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Definition of

capitalization ratio


proportion of firm’s value in capital the proportion of a company's value represented by debt, stock, assets, and other items.

By comparing debt to total capitalization, these ratios provide a glimpse of a company's long-term stability and ability to withstand losses and business downturns.

A company's capitalization ratio can be expressed in two ways:

= Long-term debt / (Long-term debt + Owners' equity)


= Total debt / (Total debt + Preferred + Common equity)

For example, a company whose long-term debt totals $5,000 and whose owners hold equity worth $3,000 would have a capitalization ratio of:

5,000 / (5,000 + 3,000) = 5,000 / 8,000 = 0.625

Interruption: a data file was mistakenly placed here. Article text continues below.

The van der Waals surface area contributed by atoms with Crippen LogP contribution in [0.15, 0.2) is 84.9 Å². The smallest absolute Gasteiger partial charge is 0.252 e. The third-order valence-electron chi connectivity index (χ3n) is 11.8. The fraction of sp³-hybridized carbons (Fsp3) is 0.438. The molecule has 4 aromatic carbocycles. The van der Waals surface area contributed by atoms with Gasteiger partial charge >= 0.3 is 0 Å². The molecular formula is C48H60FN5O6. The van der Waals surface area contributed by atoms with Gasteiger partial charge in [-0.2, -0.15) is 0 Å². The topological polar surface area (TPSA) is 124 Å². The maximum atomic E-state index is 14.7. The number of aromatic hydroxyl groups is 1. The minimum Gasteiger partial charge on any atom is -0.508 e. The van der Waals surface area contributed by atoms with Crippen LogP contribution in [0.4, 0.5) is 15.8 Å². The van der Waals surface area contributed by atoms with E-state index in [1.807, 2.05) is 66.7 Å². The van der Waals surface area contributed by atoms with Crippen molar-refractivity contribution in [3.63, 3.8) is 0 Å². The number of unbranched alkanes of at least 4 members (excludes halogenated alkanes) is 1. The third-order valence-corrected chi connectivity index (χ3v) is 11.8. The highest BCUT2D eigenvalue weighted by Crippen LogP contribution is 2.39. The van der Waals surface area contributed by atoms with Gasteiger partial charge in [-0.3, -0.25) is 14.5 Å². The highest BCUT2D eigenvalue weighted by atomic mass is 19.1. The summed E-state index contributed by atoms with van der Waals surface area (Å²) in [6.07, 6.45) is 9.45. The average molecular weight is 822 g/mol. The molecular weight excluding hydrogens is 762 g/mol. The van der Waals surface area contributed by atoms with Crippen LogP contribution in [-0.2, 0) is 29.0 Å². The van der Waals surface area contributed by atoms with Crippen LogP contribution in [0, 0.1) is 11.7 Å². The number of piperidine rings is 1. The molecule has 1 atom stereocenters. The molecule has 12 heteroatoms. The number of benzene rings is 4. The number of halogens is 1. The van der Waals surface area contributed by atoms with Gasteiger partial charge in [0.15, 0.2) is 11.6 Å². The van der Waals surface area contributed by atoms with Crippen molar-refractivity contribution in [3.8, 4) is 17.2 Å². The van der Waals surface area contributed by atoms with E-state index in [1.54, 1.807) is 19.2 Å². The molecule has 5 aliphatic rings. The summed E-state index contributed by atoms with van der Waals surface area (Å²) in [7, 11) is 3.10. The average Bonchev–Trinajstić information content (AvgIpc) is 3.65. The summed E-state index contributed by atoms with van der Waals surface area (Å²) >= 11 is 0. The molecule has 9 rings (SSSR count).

Both expressions of the ratio are also referred to as component percentages, since they compare a firm's debt with either its total capital (debt plus equity) or its equity capital. They readily indicate how reliant a firm is on debt financing. Capitalization ratios need to be evaluated over time, and compared with other data and standards. Care should be taken when comparing companies in different industries or sectors. The same figures that appear to be low in one industry can be very high in another.

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Definitions of ’capitalization ratio’ and meaning of ’capitalization ratio’ are from the book publication, QFINANCE – The Ultimate Resource, © 2009 Bloomsbury Information Ltd. Find definitions for ’capitalization ratio’ and other financial terms with our online QFINANCE Financial Dictionary.

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